SAN FRANCISCO — Skittish auto executives, facing today's tough and uncertain times, risk “wishing and whining ourselves into a recession,” says General Motors Corp. CEO Richard Wagoner.
“Sometimes we psych ourselves out over contingencies we have no control over,” says Wagoner.
He spoke at a J.D. Power & Associates' conference along with two other top auto executives: Ford Motor Co. CEO and Chairman William Clay Ford Jr. and DaimlerChrysler AG's Chrysler Group COO Wolfgang Bernhard.
All three say the industry competition is intense. They refer to it as a “dogfight.”
Wagoner calls himself “decidedly upbeat” about the future. He says, “A new American auto boom is ours to win or lose. There's great opportunity for all of us. Let's not screw it up.”
Here's his checklist on how the industry can do the wrong things:
“Fail to support government efforts to stimulate the economy.”
“Stop stimulating customer interest” by cutting back on product development for new vehicles.
“Reduce our commitment to research and development.”
“Keep arguing about slicing up the old pie, rather than grow it.”
“Stop being aggressive” with incentives.
Although some auto makers blame GM for perpetuating costly incentives, especially 0% financing, Wagoner is unfazed.
“There's been a lot of finger pointing and hand wringing,” he says. “We're going to keep playing the game. The strategy is working for us. Guess what? This year we'll keep pushing the incentives.”
He says GM would prefer to reduce them, but not if it means lower production, profitability and sales.
“Eventually the economy picks up, demand increases versus supply, and you can ease out of (hefty incentives),” says Wagoner. “But I think we'll be in this a while.”
Indeed, the industry is in “an all-out incentive war,” says Ford.
He calls incentives a fact of life. “I agree with Rick; stop whining about it. Get on with it because customers like it.”
Ford, who's trying to steer his company into calmer waters after some bad years, says, “You don't last 100 years without facing adversity. We're recovering from our third economic downturn since I joined the company 20 years ago.”
He says how the industry is doing depends on who you ask. “But it's a great time to be a consumer,” he says, citing safer, cleaner and better-made cars that are more affordable than anytime since 1979 when it took 18.1 weeks of family income to cover the cost of a new vehicle. Today it's 19.8 weeks. That compares to 24.4 weeks in the peak year of 1994.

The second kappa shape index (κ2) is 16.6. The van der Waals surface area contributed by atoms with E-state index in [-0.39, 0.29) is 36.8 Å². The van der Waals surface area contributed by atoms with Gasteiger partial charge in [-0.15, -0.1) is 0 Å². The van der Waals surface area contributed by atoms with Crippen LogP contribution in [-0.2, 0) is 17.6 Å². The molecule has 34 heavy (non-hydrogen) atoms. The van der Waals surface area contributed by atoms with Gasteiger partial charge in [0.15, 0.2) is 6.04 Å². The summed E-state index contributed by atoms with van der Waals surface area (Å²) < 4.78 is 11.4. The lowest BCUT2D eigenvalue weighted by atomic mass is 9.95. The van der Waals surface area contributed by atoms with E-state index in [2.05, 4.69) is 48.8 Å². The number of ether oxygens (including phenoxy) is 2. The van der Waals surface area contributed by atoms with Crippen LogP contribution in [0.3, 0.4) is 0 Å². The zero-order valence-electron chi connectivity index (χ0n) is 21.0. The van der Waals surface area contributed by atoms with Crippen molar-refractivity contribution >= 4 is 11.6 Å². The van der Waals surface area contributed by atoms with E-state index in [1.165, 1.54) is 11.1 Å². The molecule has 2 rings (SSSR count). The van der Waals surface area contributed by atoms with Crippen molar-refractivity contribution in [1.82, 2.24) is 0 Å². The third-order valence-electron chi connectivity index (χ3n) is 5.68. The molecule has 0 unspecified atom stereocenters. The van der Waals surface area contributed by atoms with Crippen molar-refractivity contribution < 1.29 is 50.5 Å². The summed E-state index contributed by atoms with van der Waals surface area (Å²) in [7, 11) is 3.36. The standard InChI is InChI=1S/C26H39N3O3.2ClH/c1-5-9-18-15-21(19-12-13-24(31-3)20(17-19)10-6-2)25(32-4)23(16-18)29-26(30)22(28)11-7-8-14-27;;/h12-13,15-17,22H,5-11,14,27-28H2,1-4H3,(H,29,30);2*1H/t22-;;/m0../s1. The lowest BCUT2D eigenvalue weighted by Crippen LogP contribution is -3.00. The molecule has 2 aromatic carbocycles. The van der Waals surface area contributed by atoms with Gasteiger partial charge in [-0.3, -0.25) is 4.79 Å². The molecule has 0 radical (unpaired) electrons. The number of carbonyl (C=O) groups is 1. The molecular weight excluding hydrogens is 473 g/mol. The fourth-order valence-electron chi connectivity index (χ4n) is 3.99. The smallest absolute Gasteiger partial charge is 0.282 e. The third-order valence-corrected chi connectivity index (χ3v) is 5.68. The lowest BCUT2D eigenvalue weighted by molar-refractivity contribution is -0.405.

Today's vehicles must be more than just competent, says Ford. In addition, “Each must strike an emotional chord. People must love your product.”
He says that Ford Motor Co. in the late 1990s, as it sought growth in other areas, “took our eye off the ball,” allowing competitors to take advantage of that.
An avowed environmentalist (who nonetheless heads a company that sells its share of fuel-needy full-size SUVs), Ford says that by 2004 cars will run 99% cleaner and require half as much fuel as cars of the 1960s.
Cleaner cars offer a competitive advantage. They'll be part of the industry's “next big battle ground,” Ford says. “That will be a challenge for auo companies, but great for customers, and that's the way it should be.”
Bernhard says Chrysler Group's goal is not just to build better vehicles, but better brands.
He explains, “We spend a lot of time thinking about that. Brand attributes guide how we build and market our vehicles. We ask, ‘Is a vehicle expressive? Does it stand out? Is it beautiful and confident?’”
The Chrysler Group, drawing from its European resources, plans to introduce more vehicles with diesel engines. Americans often regard diesels as quirky engines that put out little horsepower and lots of exhaust fumes. But modern technology has changed that.
“Next year we'll sell Jeep Liberties with quiet and powerful diesels that are 30% more fuel efficient and with 20% less emissions,” says Bernhard. “Keep watching the Chrysler Group.”